I redesigned this site in response to feedback from a former colleague that the old inline lists made it look like the styling had failed to load (never what you want to hear).
It doesn’t look too wildly different but I wanted it to resemble Safari’s Reader Mode and look good on mobile devices so I’ve cranked both the font size and the contrast throughout.
I was most thrilled to replace the old
border-based link underlines so modern browsers can render better ones that respect descenders.
I’ve added an admittedly rather drab personal introduction to the home page after seeing much better introductions on Nat Buckley and Alice Bartlett’s sites. I might tweak it some more but perfect is the enemy of the good.
I felt rather sheepish after reading Basecamp removed Google Analytics so I removed all analytics from this site too. To be honest, I never checked the results and it feels increasingly hypocritical to run a Pi-hole at home and yet thoughtlessly track visitors on my own sites.
For similar reasons, I’ve also ditched Disqus comments from all posts. I’d disabled it for new posts but it felt a good time to remove them altogether.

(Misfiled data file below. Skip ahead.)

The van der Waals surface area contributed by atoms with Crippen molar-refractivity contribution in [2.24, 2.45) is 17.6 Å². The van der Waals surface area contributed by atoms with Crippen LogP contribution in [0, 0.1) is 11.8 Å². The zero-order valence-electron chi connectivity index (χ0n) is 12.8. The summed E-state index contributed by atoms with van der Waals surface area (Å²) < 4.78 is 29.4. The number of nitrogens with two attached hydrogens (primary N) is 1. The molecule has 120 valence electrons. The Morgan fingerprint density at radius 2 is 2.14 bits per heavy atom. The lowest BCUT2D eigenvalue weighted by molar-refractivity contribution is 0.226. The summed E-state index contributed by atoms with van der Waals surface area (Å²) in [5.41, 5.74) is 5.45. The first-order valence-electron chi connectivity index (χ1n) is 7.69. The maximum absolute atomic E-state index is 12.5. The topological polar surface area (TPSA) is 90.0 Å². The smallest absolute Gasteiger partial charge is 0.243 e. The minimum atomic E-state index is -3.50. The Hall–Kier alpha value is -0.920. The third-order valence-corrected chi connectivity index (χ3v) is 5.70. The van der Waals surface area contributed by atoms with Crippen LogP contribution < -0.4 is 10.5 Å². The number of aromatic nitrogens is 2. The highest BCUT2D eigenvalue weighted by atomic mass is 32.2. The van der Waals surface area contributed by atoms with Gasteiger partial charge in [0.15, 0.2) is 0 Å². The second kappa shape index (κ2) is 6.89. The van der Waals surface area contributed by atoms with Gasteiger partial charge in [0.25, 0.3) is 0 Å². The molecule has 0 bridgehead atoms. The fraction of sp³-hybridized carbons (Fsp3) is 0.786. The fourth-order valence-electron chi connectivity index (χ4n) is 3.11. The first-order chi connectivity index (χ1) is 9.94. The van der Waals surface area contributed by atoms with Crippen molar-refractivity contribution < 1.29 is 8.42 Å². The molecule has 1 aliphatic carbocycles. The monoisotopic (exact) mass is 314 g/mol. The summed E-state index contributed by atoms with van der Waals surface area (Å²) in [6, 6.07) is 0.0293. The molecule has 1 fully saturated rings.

C had his very first swimming lesson this week. It consisted mostly of E walking up and down the shallow end of the swimming pool singing nursery rhymes while pumping his fat little legs but did involve submerging him completely under water twice. My own father (who was a competitive swimmer in his youth) is particularly excited to hear C is taking to the water as he recently revealed how disappointed he was that I never truly mastered the front crawl or butterfly. Keep those mildly distressing revelations coming, people!
We all went up to Glasgow over the weekend for E’s grandmother’s 94th birthday. This meant C met three grand uncles and three first cousins once removed (you could argue a second cousin was also present but is still in development). One of his grand uncles described C as someone who “perceives life as an adventure, not a threat” which I thought was rather lovely.
I can never remember how cousins work (first? second? how many times removed?) so I am very grateful for this excellent family tree diagram from Wikipedia.
On the train up to Scotland, I enjoyed Adam Buxton’s podcast with Joe Cornish where he mentioned Brian Eno’s concept of “screwdrivering”:
When I had Brian Eno on the podcast he was saying the impulse is always to add when you’re making music or making anything creative. You always feel—he calls it “screwdrivering”—you always feel as if you should be putting more in and that’ll be good but actually what you should be doing is taking things out.
Speaking of creative endeavours, a good friend of mine is currently making his first full-length feature film and I keep thinking about the sheer enormity of such a project. Sadly, I won’t be reprising my beloved character of policeman in the background.